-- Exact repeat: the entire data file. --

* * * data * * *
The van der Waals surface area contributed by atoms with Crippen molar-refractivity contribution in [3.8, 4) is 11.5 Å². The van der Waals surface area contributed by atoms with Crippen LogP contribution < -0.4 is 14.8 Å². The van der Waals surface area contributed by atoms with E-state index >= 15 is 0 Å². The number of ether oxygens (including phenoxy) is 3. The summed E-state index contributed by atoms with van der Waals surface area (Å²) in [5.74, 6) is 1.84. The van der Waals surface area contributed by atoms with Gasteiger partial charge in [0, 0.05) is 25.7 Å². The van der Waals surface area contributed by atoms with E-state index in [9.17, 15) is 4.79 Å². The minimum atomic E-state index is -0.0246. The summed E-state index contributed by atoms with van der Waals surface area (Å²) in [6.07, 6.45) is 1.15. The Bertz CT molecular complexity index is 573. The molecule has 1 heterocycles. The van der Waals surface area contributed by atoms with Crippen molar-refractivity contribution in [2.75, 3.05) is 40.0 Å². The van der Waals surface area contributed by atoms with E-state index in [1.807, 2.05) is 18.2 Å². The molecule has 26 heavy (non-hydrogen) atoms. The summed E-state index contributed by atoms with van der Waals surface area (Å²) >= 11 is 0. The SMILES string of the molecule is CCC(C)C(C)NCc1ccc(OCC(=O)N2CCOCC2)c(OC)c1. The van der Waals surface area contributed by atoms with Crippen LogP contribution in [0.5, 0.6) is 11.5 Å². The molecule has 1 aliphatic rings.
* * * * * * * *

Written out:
The van der Waals surface area contributed by atoms with Crippen molar-refractivity contribution in [3.8, 4) is 11.5 Å². The van der Waals surface area contributed by atoms with Crippen LogP contribution < -0.4 is 14.8 Å². The van der Waals surface area contributed by atoms with E-state index >= 15 is 0 Å². The number of ether oxygens (including phenoxy) is 3. The summed E-state index contributed by atoms with van der Waals surface area (Å²) in [5.74, 6) is 1.84. The van der Waals surface area contributed by atoms with Gasteiger partial charge in [0, 0.05) is 25.7 Å². The van der Waals surface area contributed by atoms with E-state index in [9.17, 15) is 4.79 Å². The minimum atomic E-state index is -0.0246. The summed E-state index contributed by atoms with van der Waals surface area (Å²) in [6.07, 6.45) is 1.15. The Bertz CT molecular complexity index is 573. The molecule has 1 heterocycles. The van der Waals surface area contributed by atoms with Crippen molar-refractivity contribution in [2.75, 3.05) is 40.0 Å². The van der Waals surface area contributed by atoms with E-state index in [1.807, 2.05) is 18.2 Å². The molecule has 26 heavy (non-hydrogen) atoms. The summed E-state index contributed by atoms with van der Waals surface area (Å²) >= 11 is 0. The SMILES string of the molecule is CCC(C)C(C)NCc1ccc(OCC(=O)N2CCOCC2)c(OC)c1. The van der Waals surface area contributed by atoms with Crippen LogP contribution in [0.5, 0.6) is 11.5 Å². The molecule has 1 aliphatic rings.